In the new normal, the larger guided tours do not exist, but there is a map of the house and docents monitoring the interior who are happy to answer questions. Small groups can now book a private guided tour by appointment. This is Edith Wharton’s formal library, but not where she wrote. The library is located on the ground floor beneath her bedroom. The Mount owns about 2,700 books from her original library, giving insight into her personality and intellect. And it is the darkest room in the house.
The large drawing room is light and airy. The moldings and ceiling decorations are decidedly European, while the choice of color is strictly hers. There are signs in all the rooms that explain and decipher them.
The dining room is very Wharton. She did not like overhead lighting, as she found it unflattering. And her tables were always round. There was art on the walls, but none of it was “important” art. The art was chosen to evoke the spirit of the room. Bunny Williams was involved in restoring this room. And signs at each chair indicate who might have sat in them. Mrs. Wharton on the left, with a small dog bed at her feet, and Henry James to her right. The pale pink walls cast a warm and flattering glow.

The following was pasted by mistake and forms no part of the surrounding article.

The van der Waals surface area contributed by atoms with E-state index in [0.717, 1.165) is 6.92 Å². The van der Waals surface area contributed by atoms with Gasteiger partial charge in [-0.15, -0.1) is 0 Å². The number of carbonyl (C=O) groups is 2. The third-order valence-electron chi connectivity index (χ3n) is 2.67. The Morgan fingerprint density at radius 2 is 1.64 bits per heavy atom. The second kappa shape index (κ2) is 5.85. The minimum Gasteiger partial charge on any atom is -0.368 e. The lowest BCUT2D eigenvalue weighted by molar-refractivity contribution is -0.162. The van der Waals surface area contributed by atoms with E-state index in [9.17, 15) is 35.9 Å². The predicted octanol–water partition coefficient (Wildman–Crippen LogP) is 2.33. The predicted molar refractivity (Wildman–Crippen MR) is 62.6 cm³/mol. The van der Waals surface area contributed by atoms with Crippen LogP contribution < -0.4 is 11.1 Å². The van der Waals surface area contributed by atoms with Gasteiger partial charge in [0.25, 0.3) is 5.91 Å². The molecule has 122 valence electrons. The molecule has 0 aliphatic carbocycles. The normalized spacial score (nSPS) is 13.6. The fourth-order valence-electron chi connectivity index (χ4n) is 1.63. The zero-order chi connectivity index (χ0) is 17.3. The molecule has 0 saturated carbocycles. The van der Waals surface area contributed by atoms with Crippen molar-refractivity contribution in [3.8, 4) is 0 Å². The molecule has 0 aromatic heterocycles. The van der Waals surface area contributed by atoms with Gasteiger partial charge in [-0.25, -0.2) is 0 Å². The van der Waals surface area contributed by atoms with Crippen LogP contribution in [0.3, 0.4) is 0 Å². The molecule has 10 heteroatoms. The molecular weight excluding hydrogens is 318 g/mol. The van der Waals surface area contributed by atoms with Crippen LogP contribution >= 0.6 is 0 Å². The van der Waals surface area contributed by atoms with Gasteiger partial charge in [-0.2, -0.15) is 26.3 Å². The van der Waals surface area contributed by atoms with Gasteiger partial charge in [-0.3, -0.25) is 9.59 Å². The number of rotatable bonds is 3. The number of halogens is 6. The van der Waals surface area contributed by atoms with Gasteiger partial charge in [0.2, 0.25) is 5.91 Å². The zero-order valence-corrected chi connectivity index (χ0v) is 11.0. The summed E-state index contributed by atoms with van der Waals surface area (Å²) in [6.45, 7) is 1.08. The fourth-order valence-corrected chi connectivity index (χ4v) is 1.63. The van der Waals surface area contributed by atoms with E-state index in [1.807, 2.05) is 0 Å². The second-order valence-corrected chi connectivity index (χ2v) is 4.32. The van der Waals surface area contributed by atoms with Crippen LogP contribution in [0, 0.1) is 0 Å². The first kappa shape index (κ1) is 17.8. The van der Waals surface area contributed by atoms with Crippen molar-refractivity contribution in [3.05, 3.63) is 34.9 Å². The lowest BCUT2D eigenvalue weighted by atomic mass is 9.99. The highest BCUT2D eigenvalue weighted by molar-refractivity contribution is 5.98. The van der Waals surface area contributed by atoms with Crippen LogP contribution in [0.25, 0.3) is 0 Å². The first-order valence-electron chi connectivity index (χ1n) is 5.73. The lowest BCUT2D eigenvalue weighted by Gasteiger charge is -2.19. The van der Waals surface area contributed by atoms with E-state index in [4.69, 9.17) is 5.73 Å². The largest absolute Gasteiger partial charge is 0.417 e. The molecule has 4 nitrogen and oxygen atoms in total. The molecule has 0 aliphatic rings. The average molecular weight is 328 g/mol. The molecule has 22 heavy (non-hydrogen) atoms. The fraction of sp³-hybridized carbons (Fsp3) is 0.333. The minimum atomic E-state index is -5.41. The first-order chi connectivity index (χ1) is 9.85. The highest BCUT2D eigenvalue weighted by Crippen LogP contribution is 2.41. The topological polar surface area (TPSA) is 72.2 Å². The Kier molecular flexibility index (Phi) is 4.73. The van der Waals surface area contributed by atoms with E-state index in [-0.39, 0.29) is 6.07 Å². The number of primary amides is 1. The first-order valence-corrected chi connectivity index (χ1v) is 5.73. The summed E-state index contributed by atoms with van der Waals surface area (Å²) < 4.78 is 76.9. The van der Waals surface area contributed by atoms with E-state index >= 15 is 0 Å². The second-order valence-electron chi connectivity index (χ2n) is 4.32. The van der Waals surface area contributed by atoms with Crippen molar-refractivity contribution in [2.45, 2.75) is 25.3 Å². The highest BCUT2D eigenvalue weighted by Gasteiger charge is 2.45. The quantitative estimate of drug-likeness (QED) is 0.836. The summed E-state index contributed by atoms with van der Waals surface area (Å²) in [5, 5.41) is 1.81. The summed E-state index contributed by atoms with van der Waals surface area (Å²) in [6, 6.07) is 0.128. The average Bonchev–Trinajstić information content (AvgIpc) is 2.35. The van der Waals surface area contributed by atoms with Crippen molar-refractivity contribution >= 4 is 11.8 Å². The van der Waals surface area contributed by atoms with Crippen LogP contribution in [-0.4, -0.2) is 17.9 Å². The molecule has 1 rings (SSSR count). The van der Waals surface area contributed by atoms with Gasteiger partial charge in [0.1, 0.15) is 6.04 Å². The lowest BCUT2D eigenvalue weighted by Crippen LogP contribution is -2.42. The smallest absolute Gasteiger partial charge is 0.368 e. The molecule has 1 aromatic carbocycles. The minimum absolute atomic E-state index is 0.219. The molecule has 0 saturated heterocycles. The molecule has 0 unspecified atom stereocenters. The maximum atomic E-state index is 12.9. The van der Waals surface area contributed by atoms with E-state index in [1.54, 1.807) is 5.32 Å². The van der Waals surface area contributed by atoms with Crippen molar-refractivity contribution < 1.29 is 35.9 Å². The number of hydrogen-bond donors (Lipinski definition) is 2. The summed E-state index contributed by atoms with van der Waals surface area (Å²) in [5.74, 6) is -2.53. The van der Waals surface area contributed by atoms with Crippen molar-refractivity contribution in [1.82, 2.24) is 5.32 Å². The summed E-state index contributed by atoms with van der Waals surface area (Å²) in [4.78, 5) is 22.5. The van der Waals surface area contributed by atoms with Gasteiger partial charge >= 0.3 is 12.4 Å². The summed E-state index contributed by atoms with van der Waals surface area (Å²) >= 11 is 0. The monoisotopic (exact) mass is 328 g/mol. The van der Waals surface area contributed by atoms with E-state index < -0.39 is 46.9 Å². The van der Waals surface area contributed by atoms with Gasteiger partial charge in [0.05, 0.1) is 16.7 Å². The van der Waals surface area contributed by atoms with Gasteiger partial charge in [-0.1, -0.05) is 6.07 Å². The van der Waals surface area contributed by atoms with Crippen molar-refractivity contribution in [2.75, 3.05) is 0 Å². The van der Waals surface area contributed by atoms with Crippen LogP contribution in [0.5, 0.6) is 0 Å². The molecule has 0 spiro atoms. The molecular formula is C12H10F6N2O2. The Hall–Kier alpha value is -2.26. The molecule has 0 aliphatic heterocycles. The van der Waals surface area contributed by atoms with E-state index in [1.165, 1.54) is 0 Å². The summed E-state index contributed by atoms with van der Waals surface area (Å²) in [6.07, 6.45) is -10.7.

You are guided through the visit by signs and floor stickers so the visit is one way only, and the number of people per room is limited for safety’s sake. The study is where Mrs. Wharton greeted friends, tended to business and wrote letters.
Her bedroom is across the hall. She wrote all her books while in bed in the morning, and would drop the finished pages on the ground for her maid to pick up. The bedroom itself is rather simple.
From her bed she had a wonderful view of her garden, which must have provided much inspiration. She wrote many books including House of Mirth, The Custom of The Country and Ethan Frome at The Mount. Teddy’s suite was adjacent. Henry James, a great friend, also had a dedicated bedroom down the hall.